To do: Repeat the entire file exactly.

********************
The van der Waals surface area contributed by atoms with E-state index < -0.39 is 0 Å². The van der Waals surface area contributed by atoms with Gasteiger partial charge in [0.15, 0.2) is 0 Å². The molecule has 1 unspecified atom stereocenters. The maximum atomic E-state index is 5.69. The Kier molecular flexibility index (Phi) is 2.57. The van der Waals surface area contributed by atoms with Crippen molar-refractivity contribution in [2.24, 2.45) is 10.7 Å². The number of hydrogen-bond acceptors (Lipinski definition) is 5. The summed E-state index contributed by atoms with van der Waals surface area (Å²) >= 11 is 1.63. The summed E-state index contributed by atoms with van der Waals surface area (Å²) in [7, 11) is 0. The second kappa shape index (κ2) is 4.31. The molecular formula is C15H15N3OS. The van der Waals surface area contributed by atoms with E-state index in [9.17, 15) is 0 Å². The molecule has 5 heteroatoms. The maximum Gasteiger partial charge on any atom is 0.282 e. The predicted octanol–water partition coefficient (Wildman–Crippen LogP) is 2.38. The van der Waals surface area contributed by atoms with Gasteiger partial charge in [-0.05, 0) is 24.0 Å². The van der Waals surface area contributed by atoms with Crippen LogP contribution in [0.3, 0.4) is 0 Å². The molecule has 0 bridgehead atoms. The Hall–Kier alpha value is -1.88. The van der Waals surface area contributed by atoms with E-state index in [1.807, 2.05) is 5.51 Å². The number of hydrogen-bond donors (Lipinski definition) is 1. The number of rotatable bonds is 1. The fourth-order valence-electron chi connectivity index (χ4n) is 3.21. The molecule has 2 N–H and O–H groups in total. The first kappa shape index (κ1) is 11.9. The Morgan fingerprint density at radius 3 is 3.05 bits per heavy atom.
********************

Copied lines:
The van der Waals surface area contributed by atoms with E-state index < -0.39 is 0 Å². The van der Waals surface area contributed by atoms with Gasteiger partial charge in [0.15, 0.2) is 0 Å². The molecule has 1 unspecified atom stereocenters. The maximum atomic E-state index is 5.69. The Kier molecular flexibility index (Phi) is 2.57. The van der Waals surface area contributed by atoms with Crippen molar-refractivity contribution in [2.24, 2.45) is 10.7 Å². The number of hydrogen-bond acceptors (Lipinski definition) is 5. The summed E-state index contributed by atoms with van der Waals surface area (Å²) >= 11 is 1.63. The summed E-state index contributed by atoms with van der Waals surface area (Å²) in [7, 11) is 0. The second kappa shape index (κ2) is 4.31. The molecular formula is C15H15N3OS. The van der Waals surface area contributed by atoms with E-state index in [9.17, 15) is 0 Å². The molecule has 5 heteroatoms. The maximum Gasteiger partial charge on any atom is 0.282 e. The predicted octanol–water partition coefficient (Wildman–Crippen LogP) is 2.38. The van der Waals surface area contributed by atoms with Gasteiger partial charge in [-0.05, 0) is 24.0 Å². The van der Waals surface area contributed by atoms with Crippen LogP contribution in [0.3, 0.4) is 0 Å². The molecule has 0 bridgehead atoms. The Hall–Kier alpha value is -1.88. The van der Waals surface area contributed by atoms with E-state index in [1.807, 2.05) is 5.51 Å². The number of hydrogen-bond donors (Lipinski definition) is 1. The number of rotatable bonds is 1. The fourth-order valence-electron chi connectivity index (χ4n) is 3.21. The molecule has 2 N–H and O–H groups in total. The first kappa shape index (κ1) is 11.9. The Morgan fingerprint density at radius 3 is 3.05 bits per heavy atom.